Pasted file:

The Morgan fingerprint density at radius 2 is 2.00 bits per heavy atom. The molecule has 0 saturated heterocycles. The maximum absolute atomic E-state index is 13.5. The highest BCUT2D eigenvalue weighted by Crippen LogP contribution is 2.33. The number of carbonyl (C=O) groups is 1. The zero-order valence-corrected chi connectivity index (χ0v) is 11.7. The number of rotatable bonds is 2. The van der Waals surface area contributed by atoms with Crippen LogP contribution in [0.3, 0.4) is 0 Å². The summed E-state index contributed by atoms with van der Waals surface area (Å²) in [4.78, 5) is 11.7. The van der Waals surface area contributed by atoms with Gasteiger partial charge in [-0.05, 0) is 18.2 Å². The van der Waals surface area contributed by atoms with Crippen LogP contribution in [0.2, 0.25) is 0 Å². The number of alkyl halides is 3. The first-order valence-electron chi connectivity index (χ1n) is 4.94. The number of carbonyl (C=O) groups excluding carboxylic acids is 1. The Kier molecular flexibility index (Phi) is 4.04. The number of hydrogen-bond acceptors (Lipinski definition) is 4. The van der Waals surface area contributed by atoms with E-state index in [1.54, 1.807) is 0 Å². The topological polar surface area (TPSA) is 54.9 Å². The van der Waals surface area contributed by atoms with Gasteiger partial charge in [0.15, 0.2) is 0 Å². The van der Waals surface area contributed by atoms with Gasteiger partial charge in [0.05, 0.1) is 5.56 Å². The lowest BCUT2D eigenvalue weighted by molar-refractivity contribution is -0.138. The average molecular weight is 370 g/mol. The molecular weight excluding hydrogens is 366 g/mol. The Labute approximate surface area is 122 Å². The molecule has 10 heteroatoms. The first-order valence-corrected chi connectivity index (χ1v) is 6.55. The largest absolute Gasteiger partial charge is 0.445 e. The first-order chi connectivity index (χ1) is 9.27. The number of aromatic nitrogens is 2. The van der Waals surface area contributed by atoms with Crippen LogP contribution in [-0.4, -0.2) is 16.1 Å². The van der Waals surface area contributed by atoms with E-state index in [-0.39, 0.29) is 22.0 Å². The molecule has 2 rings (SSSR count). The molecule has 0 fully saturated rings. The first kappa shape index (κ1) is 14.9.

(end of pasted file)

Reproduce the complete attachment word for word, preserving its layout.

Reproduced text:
The Morgan fingerprint density at radius 2 is 2.00 bits per heavy atom. The molecule has 0 saturated heterocycles. The maximum absolute atomic E-state index is 13.5. The highest BCUT2D eigenvalue weighted by Crippen LogP contribution is 2.33. The number of carbonyl (C=O) groups is 1. The zero-order valence-corrected chi connectivity index (χ0v) is 11.7. The number of rotatable bonds is 2. The van der Waals surface area contributed by atoms with Crippen LogP contribution in [0.3, 0.4) is 0 Å². The summed E-state index contributed by atoms with van der Waals surface area (Å²) in [4.78, 5) is 11.7. The van der Waals surface area contributed by atoms with Gasteiger partial charge in [-0.05, 0) is 18.2 Å². The van der Waals surface area contributed by atoms with Crippen LogP contribution in [0.2, 0.25) is 0 Å². The number of alkyl halides is 3. The first-order valence-electron chi connectivity index (χ1n) is 4.94. The number of carbonyl (C=O) groups excluding carboxylic acids is 1. The Kier molecular flexibility index (Phi) is 4.04. The number of hydrogen-bond acceptors (Lipinski definition) is 4. The van der Waals surface area contributed by atoms with E-state index in [1.54, 1.807) is 0 Å². The topological polar surface area (TPSA) is 54.9 Å². The van der Waals surface area contributed by atoms with Gasteiger partial charge in [0.15, 0.2) is 0 Å². The van der Waals surface area contributed by atoms with Gasteiger partial charge in [0.05, 0.1) is 5.56 Å². The lowest BCUT2D eigenvalue weighted by molar-refractivity contribution is -0.138. The average molecular weight is 370 g/mol. The molecular weight excluding hydrogens is 366 g/mol. The Labute approximate surface area is 122 Å². The molecule has 10 heteroatoms. The first-order valence-corrected chi connectivity index (χ1v) is 6.55. The largest absolute Gasteiger partial charge is 0.445 e. The first-order chi connectivity index (χ1) is 9.27. The number of aromatic nitrogens is 2. The van der Waals surface area contributed by atoms with Crippen LogP contribution in [-0.4, -0.2) is 16.1 Å². The van der Waals surface area contributed by atoms with E-state index in [-0.39, 0.29) is 22.0 Å². The molecule has 2 rings (SSSR count). The molecule has 0 fully saturated rings. The first kappa shape index (κ1) is 14.9.